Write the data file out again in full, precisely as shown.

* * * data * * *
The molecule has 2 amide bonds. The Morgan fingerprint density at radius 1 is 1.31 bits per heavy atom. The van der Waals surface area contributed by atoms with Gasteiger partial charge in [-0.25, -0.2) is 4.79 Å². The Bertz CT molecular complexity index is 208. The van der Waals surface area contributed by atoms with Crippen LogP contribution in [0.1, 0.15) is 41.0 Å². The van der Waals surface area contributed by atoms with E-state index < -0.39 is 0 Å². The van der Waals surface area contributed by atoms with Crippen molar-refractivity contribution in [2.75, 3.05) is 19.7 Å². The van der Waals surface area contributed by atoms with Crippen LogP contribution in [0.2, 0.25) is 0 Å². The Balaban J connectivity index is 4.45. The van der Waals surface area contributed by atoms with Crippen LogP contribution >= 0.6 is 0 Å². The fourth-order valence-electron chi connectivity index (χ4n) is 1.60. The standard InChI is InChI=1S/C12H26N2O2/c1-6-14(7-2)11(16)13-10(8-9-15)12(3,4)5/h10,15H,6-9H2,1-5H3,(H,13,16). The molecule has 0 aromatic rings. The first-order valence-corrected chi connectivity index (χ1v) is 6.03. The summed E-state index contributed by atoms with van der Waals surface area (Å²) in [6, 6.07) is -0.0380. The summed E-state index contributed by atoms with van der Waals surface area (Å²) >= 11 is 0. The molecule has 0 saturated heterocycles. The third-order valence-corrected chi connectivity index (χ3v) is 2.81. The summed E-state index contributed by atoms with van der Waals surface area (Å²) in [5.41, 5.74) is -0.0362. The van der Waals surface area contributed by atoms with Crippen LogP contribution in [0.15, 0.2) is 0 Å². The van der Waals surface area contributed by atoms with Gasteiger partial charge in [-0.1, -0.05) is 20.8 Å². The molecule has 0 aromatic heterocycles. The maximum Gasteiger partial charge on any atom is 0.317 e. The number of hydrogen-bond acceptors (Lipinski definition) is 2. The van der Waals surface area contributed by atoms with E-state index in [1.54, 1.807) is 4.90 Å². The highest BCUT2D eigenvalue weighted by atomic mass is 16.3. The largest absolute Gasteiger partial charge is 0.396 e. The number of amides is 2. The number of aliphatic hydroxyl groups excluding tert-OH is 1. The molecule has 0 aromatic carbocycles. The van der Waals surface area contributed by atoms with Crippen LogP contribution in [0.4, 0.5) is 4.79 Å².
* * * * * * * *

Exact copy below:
The molecule has 2 amide bonds. The Morgan fingerprint density at radius 1 is 1.31 bits per heavy atom. The van der Waals surface area contributed by atoms with Gasteiger partial charge in [-0.25, -0.2) is 4.79 Å². The Bertz CT molecular complexity index is 208. The van der Waals surface area contributed by atoms with Crippen LogP contribution in [0.1, 0.15) is 41.0 Å². The van der Waals surface area contributed by atoms with E-state index < -0.39 is 0 Å². The van der Waals surface area contributed by atoms with Crippen molar-refractivity contribution in [2.75, 3.05) is 19.7 Å². The van der Waals surface area contributed by atoms with Crippen LogP contribution in [0.2, 0.25) is 0 Å². The Balaban J connectivity index is 4.45. The van der Waals surface area contributed by atoms with Crippen LogP contribution >= 0.6 is 0 Å². The fourth-order valence-electron chi connectivity index (χ4n) is 1.60. The standard InChI is InChI=1S/C12H26N2O2/c1-6-14(7-2)11(16)13-10(8-9-15)12(3,4)5/h10,15H,6-9H2,1-5H3,(H,13,16). The molecule has 0 aromatic rings. The first-order valence-corrected chi connectivity index (χ1v) is 6.03. The summed E-state index contributed by atoms with van der Waals surface area (Å²) in [6, 6.07) is -0.0380. The summed E-state index contributed by atoms with van der Waals surface area (Å²) >= 11 is 0. The molecule has 0 saturated heterocycles. The third-order valence-corrected chi connectivity index (χ3v) is 2.81. The summed E-state index contributed by atoms with van der Waals surface area (Å²) in [5.41, 5.74) is -0.0362. The van der Waals surface area contributed by atoms with Crippen LogP contribution in [0.15, 0.2) is 0 Å². The van der Waals surface area contributed by atoms with Gasteiger partial charge in [-0.1, -0.05) is 20.8 Å². The molecule has 0 aromatic heterocycles. The maximum Gasteiger partial charge on any atom is 0.317 e. The number of hydrogen-bond acceptors (Lipinski definition) is 2. The van der Waals surface area contributed by atoms with E-state index in [1.54, 1.807) is 4.90 Å². The highest BCUT2D eigenvalue weighted by atomic mass is 16.3. The largest absolute Gasteiger partial charge is 0.396 e. The number of amides is 2. The number of aliphatic hydroxyl groups excluding tert-OH is 1. The molecule has 0 aromatic carbocycles. The van der Waals surface area contributed by atoms with Crippen LogP contribution in [0.4, 0.5) is 4.79 Å².